Updates to this story
“At length did cross an Albatross:
Through the fog it came;
As if it had been a Christian soul,
We hailed it in God’s name.” – Rime of the Ancient Mariner, Coleridge
Oracle could never be really described as shy and retiring. So we weren’t surprised to see the software giant and Sun system server telling the world that it was phasing out Itanium support – Microsoft and Red Hat made the decision to do that in the last two years. (See Intel, HP slam Oracle over Itanium support and Oracle puts bullet into Itanium corpse)
But what was interesting is that in this statement Oracle said that it was clear that the Itanium is coming to the end of its life as a processor, after discussions with senior management at Intel.
There’s no more senior manager at Intel than its CEO, Paul Otellini – and he was quoted in HP’s response to Oracle’s announcement – saying that the Itanium very much had a future.
HP, of course, was a fellow traveller with Intel on the road to develop a CPU based on EPIC architecture and rather controversially ported the very robust OpenVMS to the Itanium architecture. Intel has spent vast amounts of money on creating and developing the Itanium but over the last 10 years products have been delayed, support for it has been somewhat lukewarm from the rest of the industry “egosystem” and it’s not entirely clear what its fate is to be.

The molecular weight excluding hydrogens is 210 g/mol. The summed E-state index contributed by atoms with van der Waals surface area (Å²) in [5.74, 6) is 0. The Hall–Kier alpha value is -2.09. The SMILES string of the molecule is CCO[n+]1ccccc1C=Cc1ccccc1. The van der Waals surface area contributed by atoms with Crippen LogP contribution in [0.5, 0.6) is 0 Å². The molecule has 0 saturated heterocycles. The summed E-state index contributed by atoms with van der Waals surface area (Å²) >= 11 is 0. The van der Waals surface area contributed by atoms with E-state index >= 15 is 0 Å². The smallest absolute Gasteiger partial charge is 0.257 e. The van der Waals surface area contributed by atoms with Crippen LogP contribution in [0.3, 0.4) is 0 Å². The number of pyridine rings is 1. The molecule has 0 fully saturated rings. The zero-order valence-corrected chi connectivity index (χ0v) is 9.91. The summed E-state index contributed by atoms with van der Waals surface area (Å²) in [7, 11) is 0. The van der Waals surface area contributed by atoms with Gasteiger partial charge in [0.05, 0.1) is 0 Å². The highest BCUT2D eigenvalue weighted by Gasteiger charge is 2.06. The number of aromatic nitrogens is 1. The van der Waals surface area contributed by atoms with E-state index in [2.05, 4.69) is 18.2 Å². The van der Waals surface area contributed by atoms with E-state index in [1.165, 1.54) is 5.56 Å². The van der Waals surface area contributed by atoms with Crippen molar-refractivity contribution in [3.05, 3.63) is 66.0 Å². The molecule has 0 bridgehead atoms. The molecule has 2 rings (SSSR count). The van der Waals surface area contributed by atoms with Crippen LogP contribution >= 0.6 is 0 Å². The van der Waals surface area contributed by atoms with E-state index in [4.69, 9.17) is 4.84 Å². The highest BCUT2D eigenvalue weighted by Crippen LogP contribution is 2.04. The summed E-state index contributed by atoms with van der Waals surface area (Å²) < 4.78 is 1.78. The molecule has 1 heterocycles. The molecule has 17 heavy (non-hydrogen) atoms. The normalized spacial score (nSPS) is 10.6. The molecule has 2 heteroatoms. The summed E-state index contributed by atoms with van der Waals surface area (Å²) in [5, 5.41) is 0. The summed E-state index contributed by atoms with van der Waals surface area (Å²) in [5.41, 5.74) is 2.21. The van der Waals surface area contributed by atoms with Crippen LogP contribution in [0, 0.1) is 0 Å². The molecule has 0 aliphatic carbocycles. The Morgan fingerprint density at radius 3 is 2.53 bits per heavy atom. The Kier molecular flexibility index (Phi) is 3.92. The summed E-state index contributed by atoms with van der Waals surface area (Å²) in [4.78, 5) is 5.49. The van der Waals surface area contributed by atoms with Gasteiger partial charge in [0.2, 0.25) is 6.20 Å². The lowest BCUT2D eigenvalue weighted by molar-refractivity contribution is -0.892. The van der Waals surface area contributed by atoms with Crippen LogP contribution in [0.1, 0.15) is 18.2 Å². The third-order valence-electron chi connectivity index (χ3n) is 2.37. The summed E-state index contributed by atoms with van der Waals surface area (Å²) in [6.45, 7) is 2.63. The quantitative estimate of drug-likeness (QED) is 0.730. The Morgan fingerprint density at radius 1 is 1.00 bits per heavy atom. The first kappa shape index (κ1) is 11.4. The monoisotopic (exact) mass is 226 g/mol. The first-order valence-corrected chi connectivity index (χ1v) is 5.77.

There was a time when Intel had very high hopes for this microprocessor, believing that widespread support from the PC industry would propel it into being one of the most important CPUs it ever designed. However, as Intel continued to grow market share and adopt 64 bit support for its X86 microprocessors, continuing questions about the future of the Itanium proliferated – and were met by senior Intel executives with shuffling of the seat, embarrassing coughs and “we’ll take that question offline” – a euphemism for “we’re not going to answer that question”.
HP’s reaction to the Oracle move was to attack it because it was trying to force its customers into buying Sun SPARC servers, desperate to maintain market share for its own big tin. But finding out what customers want is a tricky business. HP’s apparently over the top reaction to the Oracle announcement conceals an uncomfortable fact for both HP and Intel.
HP has a number of US government customers and contracts that it must fulfil, stretching years ahead into the future. It can’t just drop those customers without any consequences and Intel needs for several reasons to stay committed to the Itanium too. No one knows how many Itaniums Intel makes and sells in a year, but the fact is that its Xeon microprocessors vastly outnumber the EPIC-based chip in the corporate server market.
It’s rather hard to believe that Intel has ever made a profit or broken even on the Itanium family of chips – the amount of money it’s thrown into development, into partnership schemes and marketing is impossible for anyone on the outside to calculate.
No doubt the Itanium is something of an embarrassment for Intel – but it’s an embarrassment that it has to bear. It just doesn’t have to talk to anyone outside the charmed circle about this damnable chip that it just can’t get rid of – a bit like the albatross in the Rime of the Ancient Mariner, by Coleridge.